Sunday, January 29, 2012

The 10 Commandments for Parents: No Graven Image

I suspect that Jesus had colic.  That He didn't sleep through the night at 12 weeks, and probably not even at 12 months.  That He made messes and spilled things.  That He tantrumed some days.  It wouldn't surprise me a bit if He had difficulty meeting all the milestones that parents obsess over and struggled in school.  The Bible doesn't say, of course, but I am reasonably sure that He was not an easy baby, or even an easy child.  Nothing else about His life was easy.

I also believe He never sinned.  But for some parents, reconciling that statement with the previous paragraph is hard, because our society has created a graven image of the perfect baby/child.  A *good* baby or child is one that is convenient.  Who doesn't bother you or take away attention from more important matters (the more important matters being the parent's interests, free time, and above all, sleep).  Who only garners attention for cuteness and excelling in academics and athletics.  Who is quiet and plays independently, but is still socially sophisticated.

mom-and-two-kids,-WESTINGHOUSE
Um, I make muffins?  Does that count?
My mental models weren't limited to my children.  I was sure in the beginning that I would be a together mom.  You know the kind (well, maybe you do--I have never actually met her, but I have heard of her and seen pictures).  I would make sure to keep myself, my child and my home looking nice.  I would maintain the same level of availability and energy for all of my pre-motherhood relationships.  My child would always be perfectly behaved, and sleep through the night in her own room, because I would be the practically perfect in every way Mary Poppins mom who never tilted the wrong way from the perfect balance of kindness and firmness.   As she grew older and we had more children, I would competently make sure that their behavior was above reproach, and that no child ever felt left out. I would delightedly homeschool with creative and enjoyable lessons, always prepare delicious and healthy meals, and my darlings would never fight amongst themselves. I would be able to do it all, do it all well, and do it consistently. :laughs to the point of wiping tears.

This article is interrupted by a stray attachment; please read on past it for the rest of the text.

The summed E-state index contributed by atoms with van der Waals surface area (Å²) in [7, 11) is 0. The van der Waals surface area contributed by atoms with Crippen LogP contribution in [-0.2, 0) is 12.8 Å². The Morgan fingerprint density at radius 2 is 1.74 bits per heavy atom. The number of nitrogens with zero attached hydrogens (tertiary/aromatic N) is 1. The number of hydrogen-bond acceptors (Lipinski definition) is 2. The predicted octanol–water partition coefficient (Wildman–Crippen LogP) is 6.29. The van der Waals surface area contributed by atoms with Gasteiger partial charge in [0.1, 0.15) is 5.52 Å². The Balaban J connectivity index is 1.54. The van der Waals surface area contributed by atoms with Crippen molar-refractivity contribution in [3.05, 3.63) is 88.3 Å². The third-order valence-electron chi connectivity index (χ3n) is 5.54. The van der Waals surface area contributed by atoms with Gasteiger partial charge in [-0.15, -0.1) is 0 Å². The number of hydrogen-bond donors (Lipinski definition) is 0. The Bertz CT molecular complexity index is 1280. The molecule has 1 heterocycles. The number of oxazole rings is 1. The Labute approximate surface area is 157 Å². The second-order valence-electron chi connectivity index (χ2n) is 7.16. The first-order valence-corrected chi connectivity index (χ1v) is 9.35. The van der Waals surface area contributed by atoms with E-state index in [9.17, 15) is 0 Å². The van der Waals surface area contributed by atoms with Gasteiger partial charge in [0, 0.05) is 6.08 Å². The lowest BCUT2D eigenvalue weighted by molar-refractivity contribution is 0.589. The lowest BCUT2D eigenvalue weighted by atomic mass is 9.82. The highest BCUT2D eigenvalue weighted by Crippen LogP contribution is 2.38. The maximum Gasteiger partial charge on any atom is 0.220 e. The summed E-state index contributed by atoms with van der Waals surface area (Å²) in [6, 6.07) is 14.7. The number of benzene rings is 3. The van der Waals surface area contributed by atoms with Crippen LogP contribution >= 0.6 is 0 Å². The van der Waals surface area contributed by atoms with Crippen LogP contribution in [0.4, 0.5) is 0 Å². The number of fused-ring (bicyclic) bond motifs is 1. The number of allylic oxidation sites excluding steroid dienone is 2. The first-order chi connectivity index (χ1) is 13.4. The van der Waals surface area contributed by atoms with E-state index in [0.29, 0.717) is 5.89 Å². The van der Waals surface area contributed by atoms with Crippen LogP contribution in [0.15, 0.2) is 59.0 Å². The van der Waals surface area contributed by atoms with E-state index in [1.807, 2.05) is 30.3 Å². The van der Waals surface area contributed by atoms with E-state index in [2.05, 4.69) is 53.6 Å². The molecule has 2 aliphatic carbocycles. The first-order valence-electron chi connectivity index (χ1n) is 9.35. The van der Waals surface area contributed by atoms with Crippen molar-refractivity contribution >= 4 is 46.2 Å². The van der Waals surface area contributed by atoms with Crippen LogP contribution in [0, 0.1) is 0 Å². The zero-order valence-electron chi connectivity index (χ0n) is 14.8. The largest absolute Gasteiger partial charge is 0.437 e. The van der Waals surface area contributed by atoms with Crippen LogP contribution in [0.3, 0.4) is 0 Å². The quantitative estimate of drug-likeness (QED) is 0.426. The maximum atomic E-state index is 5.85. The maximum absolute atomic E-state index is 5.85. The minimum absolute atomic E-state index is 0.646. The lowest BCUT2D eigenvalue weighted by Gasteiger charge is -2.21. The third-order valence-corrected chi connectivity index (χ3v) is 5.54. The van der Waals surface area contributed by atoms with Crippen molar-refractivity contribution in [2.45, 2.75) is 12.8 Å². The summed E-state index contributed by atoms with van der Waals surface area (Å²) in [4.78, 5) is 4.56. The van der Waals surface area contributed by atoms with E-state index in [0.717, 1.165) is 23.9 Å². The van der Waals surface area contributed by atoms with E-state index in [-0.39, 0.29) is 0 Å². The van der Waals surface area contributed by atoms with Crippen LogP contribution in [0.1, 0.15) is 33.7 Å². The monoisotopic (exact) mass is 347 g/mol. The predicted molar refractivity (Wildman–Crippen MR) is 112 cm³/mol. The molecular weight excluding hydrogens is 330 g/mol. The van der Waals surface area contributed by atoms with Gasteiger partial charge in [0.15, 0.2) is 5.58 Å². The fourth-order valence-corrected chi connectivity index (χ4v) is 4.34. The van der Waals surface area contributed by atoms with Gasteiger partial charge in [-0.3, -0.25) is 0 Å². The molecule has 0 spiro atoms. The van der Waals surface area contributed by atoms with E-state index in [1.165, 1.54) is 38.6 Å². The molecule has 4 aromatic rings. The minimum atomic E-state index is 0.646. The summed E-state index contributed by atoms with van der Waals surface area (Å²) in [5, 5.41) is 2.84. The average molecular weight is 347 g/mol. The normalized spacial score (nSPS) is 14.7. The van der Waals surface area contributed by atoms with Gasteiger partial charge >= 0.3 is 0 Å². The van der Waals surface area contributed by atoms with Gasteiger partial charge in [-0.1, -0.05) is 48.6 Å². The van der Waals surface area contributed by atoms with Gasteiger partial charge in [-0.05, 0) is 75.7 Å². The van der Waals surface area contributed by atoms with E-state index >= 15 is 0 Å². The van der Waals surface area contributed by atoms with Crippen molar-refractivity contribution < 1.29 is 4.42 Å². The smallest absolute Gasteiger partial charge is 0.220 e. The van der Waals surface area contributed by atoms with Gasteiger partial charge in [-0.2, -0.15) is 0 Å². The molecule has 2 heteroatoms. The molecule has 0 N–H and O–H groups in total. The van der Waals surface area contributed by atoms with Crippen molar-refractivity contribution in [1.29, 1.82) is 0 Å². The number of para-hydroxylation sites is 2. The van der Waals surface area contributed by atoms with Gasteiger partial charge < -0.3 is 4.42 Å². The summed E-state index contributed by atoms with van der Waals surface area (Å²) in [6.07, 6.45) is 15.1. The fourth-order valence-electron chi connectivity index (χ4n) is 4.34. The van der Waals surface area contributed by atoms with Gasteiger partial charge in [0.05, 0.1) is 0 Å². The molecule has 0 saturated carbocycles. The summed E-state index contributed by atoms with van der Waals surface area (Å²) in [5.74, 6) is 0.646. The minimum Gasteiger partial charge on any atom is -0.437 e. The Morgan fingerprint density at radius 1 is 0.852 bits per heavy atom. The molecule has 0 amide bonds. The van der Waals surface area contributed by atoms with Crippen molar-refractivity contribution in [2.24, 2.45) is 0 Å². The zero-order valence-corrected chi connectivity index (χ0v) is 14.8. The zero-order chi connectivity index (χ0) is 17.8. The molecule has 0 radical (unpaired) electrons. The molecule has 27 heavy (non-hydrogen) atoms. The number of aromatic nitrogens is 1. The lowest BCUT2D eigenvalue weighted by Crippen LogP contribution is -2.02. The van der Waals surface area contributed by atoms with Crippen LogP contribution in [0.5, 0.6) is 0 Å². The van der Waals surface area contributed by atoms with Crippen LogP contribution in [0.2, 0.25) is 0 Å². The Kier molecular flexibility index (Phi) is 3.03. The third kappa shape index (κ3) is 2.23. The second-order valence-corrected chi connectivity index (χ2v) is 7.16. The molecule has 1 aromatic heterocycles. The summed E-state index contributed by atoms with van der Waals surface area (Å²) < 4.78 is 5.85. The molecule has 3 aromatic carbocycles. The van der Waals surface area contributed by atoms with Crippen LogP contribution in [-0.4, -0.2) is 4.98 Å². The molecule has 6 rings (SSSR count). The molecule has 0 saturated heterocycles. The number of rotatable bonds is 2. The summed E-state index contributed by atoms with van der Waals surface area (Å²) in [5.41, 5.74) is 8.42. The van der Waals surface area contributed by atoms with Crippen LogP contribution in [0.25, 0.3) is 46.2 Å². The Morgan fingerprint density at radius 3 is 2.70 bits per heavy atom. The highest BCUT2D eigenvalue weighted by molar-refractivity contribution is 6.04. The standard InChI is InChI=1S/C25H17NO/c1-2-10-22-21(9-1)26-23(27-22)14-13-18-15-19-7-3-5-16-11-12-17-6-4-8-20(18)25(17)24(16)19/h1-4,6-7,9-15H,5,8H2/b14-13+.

The other graven images I had?  That the Bible instructs parents to spank, that we must vigilantly guard against defiance and backtalk, that we must always be consistent and always present a united front.  That we are all sinners in the hands of an angry God.  They were all based off of popular opinion in our culture, but not real Truth.

Graven images are deadly.  They destroy relationships, leaving behind only an atrophied, hollow, wooden shell of the life that they are supposed to represent.  We are cautioned not to allow the world to squeeze us into its mold, to not conform to the graven images of our culture.   Trying to force ourselves or our children to fit into the little boxes we have created only brings shame and heartache.  But what about ideals?  What is the difference?

For me, the problem was in the priorities.  Relationship always needs to come first.  That usually involves a lot of stripping away of the outer things that we look at and measure by.  Another thing?  Convenience and long term goals are rarely compatible.  So we have to get rid of our little household gods and decide what (and Who) truly is worthy of our allegiance and our energy.

Knocking down those graven images is tough.  Nobody likes to admit that they were wrong.  But it is still worth the effort.  They need to be replaced with reality.  For religious misconceptions, it means examining the Scripture, studying to correctly handle the word of truth (which requires delving more deeply than a passing glance to make sure that it confirms our own biases.  A Hebrew lexicon--not concordance--can be very helpful.).  For other things, it may mean research into child development and mental health.

The beautiful thing?  Despite the messiness, the lack of airbrushed perfection of real life, it is just that:  real.  Not fake, hypocritical pretense.  Life.  Not a cold, empty statue of a false god.  My kids shattered the mold that I had envisioned for them.  I never attained all the standards I set for myself.  But that is OK, because it turns out that God is far bigger than the stern, tiny box I wanted to confine Him to.  He is full of mercy and grace upon grace.  He is a God of restoration, who lifts us and heals us.  A God of abundant Life.


5 comments:

Mike and Christie said...

We joked with our girls that Jesus didn't start his ministry until he was 30, because when he was 12 and they confronted him in the Temple... they grounded him until he was 30....
One of our girls shared this"fact" in Sunday School. LOL

Shianne said...

I "heart" this post (well, every post you write)!!

Adrienne said...

Love this!! Thanks for writing it!

Sara Savel said...

I think it would do us mothers all a world of good if there were a picture of Mary holding a screaming colicky Baby Jesus while St. Joseph is pouring her a glass of wine.

Love this post!

Alexis C. said...

As one of my friends once pointed out, "Jesus was fully human, and that meant he was fully baby." Thanks for the awesome post, and for your whole awesome blog :D